It was early morning in Bogota, Colombia’s capital. The downtown streets were coming alive with busy pedestrians, many heading to work in one of Latin America’s largest cities.
Bogota was a thriving urban metropolis, its centre modern and seemingly prosperous in a country whose capital seemed more like a European city than many in Latin America.
But that impression quickly changed as I approached what appeared to be a pile of soiled and discarded clothes piled up on the sidewalk along the base of a tall modern office building.
Suddenly, there was movement within the pile of clothes. The head of a small child began to move, other heads following until several shabbily dressed young children unexpectedly came alive, scrambled to their feet and quickly scattered past the well-dressed pedestrians.
The memory of that scene of long ago inexplicably came back to mind following the announcement that this year’s Nobel Peace Prize had been awarded to Colombian President Juan Manuel Santos for his commitment to promote a peace accord with that country’s Revolutionary Armed Forces of Colombia (FARC), the nation’s major guerrilla movement that has been fighting for 52 years.
By grim coincidence, the Nobel award decision was formally announced days after voters in Colombia had narrowly rejected, by a vote of 50.4 to 49.7 per cent, the peace deal negotiated between Santos and FARC leaders.
Santos has announced he will donate $1 million to victims of the 52-year-long conflict.
While many in Colombia understandably might welcome the president’s decision, some might have questions regarding how one determines who the recipients should be.
Many in Colombia and beyond might have quite different views on which groups in that country’s society deserve to be included in any system eventually created to aid those who have been negatively affected during the various stages of the fighting.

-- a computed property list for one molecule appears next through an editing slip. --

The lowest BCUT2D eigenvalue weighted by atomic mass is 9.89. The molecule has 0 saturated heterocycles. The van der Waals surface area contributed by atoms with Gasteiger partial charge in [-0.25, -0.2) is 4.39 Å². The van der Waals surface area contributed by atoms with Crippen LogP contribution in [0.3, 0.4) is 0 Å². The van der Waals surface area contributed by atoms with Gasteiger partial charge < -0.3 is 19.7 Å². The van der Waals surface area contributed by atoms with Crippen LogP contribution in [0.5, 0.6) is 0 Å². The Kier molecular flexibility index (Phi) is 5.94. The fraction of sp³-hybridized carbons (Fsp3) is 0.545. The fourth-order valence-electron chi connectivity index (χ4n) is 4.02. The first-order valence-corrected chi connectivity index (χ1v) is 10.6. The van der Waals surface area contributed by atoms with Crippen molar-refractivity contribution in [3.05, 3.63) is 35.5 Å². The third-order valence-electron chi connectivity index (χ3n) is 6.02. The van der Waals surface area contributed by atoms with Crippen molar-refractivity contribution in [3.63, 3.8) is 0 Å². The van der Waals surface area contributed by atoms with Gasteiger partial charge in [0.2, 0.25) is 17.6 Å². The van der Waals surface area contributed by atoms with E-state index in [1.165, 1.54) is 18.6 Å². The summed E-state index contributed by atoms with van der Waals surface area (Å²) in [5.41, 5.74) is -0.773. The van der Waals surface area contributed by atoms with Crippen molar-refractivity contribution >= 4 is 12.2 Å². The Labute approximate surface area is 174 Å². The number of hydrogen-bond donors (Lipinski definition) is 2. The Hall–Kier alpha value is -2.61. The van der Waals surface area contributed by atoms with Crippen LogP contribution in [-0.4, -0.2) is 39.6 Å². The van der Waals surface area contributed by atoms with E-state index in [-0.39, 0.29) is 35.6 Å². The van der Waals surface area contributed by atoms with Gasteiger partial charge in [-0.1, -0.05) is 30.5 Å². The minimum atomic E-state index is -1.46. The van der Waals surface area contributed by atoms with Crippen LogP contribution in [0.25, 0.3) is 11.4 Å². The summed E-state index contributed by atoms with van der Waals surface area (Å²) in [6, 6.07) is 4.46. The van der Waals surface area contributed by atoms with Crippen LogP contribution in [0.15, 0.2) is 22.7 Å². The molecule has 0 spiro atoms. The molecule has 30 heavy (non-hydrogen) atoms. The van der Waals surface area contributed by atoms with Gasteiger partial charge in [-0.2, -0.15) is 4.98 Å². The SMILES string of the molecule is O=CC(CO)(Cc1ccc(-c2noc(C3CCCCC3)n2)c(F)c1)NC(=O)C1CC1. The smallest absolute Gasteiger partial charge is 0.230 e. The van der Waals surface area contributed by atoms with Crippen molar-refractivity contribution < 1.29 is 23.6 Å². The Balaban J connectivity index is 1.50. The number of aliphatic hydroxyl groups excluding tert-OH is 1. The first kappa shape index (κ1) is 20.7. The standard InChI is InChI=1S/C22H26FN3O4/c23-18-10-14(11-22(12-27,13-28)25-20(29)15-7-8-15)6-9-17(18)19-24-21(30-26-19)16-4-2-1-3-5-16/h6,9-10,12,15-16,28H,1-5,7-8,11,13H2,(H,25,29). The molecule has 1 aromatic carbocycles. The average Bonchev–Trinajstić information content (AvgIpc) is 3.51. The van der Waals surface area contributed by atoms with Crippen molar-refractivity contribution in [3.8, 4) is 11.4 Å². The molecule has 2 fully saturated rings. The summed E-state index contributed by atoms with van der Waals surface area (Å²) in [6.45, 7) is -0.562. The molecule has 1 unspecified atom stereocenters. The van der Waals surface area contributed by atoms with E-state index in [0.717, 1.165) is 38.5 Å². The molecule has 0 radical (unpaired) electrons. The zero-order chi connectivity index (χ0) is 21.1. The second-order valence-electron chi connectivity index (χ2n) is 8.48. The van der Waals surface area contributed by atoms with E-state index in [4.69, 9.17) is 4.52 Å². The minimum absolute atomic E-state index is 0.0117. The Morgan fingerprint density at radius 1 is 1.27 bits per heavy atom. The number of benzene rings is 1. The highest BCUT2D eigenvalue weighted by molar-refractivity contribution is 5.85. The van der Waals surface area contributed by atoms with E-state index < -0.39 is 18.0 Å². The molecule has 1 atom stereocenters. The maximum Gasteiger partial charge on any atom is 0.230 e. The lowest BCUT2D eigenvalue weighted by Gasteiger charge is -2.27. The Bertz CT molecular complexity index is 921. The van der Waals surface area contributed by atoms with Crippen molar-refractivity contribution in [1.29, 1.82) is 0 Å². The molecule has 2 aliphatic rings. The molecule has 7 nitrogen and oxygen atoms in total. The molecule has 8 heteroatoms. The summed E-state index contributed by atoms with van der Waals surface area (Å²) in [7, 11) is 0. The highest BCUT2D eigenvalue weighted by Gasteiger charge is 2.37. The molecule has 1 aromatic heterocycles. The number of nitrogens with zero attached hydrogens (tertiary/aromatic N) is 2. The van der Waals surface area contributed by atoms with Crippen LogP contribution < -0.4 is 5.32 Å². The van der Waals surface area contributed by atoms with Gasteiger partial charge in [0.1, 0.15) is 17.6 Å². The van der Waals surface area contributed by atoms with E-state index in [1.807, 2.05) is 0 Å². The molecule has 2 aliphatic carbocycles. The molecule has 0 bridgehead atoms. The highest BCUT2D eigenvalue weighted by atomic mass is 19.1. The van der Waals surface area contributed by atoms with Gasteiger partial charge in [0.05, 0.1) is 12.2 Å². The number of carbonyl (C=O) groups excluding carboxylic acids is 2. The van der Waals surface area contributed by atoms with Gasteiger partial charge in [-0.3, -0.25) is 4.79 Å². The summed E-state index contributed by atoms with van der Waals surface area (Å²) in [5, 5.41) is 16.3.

There are those who maintain that the main losers in that violence and suffering were the country’s campesino population, particularly those trying to survive in hotly contested rural and isolated regions, in areas where much of the fighting was connected to the drug trade.
Others insist those who were targeted by armed groups linked in various ways to the federal government, or to FARC itself, deserve some assistance, including the female population, especially in non-urban areas whose very lives and futures suffered immeasurably.
Interestingly, some maintain that one reason Santos lost this month’s plebiscite on the FARC deal was based on opposition from influential groups, including the previous president, Alvaro Uribe, now a senator, along with powerful members of the Catholic clergy.
They allegedly opposed the peace accord at least partially because of measures introduced by Santos’s minister of education, Gina Parody, who is openly lesbian, the measures seeking to ensure the agreement had an “adequate gender focus.”
A new school manual for teachers reportedly was intended to prevent discrimination and bullying against lesbians and gay students.
According to the Washington Post: “The United Nations, as well as Colombian and international media, applauded this approach.
“However, some segments of Colombia oppose the gender provisions of the peace accords — especially statements referring to LGBTI groups.”
Citing research carried out in Colombia by Kimberly Theidon, the Washington Post said: “Programs that have been designed to help ease former combatants’ transitions back to civilian life have been failing — in no small part because real people don’t fit neatly into the narrow categories of ‘traditional’ family structures.”
For example, female former guerrilla members express concern about expectations to be “more domestic, more feminine” in civilian life than in FARC, particularly when guerrilla life purports to offer some of them gender equality.
And yet, the “traditional family” forces are wielding family concepts to challenge the approach to gender identity and relationships that the peace accords lay out.
The recent setback for a workable peace accord suggests one of the key questions still to be resolved is the fundamental and equal rights of women in a modern changing society.
It’s a reality that Canadian society is actively engaging.
Harry Sterling, a former diplomat, is an Ottawa-based commentator.
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